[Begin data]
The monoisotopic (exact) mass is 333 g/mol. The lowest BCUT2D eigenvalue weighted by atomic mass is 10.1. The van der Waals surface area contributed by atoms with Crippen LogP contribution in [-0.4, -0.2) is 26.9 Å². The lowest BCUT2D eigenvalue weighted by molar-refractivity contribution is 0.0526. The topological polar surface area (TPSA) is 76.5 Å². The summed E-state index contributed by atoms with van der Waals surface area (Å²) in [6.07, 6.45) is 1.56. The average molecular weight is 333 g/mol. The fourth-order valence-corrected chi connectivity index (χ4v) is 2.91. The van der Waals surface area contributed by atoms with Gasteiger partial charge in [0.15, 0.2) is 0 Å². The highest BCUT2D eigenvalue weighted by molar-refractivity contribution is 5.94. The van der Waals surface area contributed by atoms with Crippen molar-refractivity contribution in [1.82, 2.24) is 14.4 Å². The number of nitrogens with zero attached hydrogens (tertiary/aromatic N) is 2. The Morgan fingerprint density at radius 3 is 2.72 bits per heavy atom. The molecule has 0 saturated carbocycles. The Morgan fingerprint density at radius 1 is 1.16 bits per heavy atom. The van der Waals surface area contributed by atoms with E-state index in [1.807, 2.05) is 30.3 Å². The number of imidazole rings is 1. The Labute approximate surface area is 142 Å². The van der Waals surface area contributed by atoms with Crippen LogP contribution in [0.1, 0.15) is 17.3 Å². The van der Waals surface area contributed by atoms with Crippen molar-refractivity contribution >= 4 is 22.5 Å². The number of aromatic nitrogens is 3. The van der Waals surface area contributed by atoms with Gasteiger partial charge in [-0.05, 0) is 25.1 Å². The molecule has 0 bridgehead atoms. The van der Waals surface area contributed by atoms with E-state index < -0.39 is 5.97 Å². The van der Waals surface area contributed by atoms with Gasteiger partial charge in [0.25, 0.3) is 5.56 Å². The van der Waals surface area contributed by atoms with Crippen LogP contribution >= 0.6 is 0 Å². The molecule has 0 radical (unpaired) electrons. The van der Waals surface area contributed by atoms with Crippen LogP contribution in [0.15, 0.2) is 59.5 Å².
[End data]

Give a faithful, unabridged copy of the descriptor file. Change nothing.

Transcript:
The monoisotopic (exact) mass is 333 g/mol. The lowest BCUT2D eigenvalue weighted by atomic mass is 10.1. The van der Waals surface area contributed by atoms with Crippen LogP contribution in [-0.4, -0.2) is 26.9 Å². The lowest BCUT2D eigenvalue weighted by molar-refractivity contribution is 0.0526. The topological polar surface area (TPSA) is 76.5 Å². The summed E-state index contributed by atoms with van der Waals surface area (Å²) in [6.07, 6.45) is 1.56. The average molecular weight is 333 g/mol. The fourth-order valence-corrected chi connectivity index (χ4v) is 2.91. The van der Waals surface area contributed by atoms with Gasteiger partial charge in [0.15, 0.2) is 0 Å². The highest BCUT2D eigenvalue weighted by molar-refractivity contribution is 5.94. The van der Waals surface area contributed by atoms with Crippen molar-refractivity contribution in [1.82, 2.24) is 14.4 Å². The number of nitrogens with zero attached hydrogens (tertiary/aromatic N) is 2. The Morgan fingerprint density at radius 3 is 2.72 bits per heavy atom. The molecule has 0 saturated carbocycles. The Morgan fingerprint density at radius 1 is 1.16 bits per heavy atom. The van der Waals surface area contributed by atoms with E-state index in [1.807, 2.05) is 30.3 Å². The number of imidazole rings is 1. The Labute approximate surface area is 142 Å². The van der Waals surface area contributed by atoms with Crippen LogP contribution in [0.1, 0.15) is 17.3 Å². The van der Waals surface area contributed by atoms with Crippen molar-refractivity contribution >= 4 is 22.5 Å². The number of aromatic nitrogens is 3. The van der Waals surface area contributed by atoms with Gasteiger partial charge in [-0.05, 0) is 25.1 Å². The molecule has 0 bridgehead atoms. The van der Waals surface area contributed by atoms with E-state index < -0.39 is 5.97 Å². The van der Waals surface area contributed by atoms with Gasteiger partial charge in [0.25, 0.3) is 5.56 Å². The van der Waals surface area contributed by atoms with Crippen LogP contribution >= 0.6 is 0 Å². The molecule has 0 radical (unpaired) electrons. The van der Waals surface area contributed by atoms with Crippen LogP contribution in [0.15, 0.2) is 59.5 Å².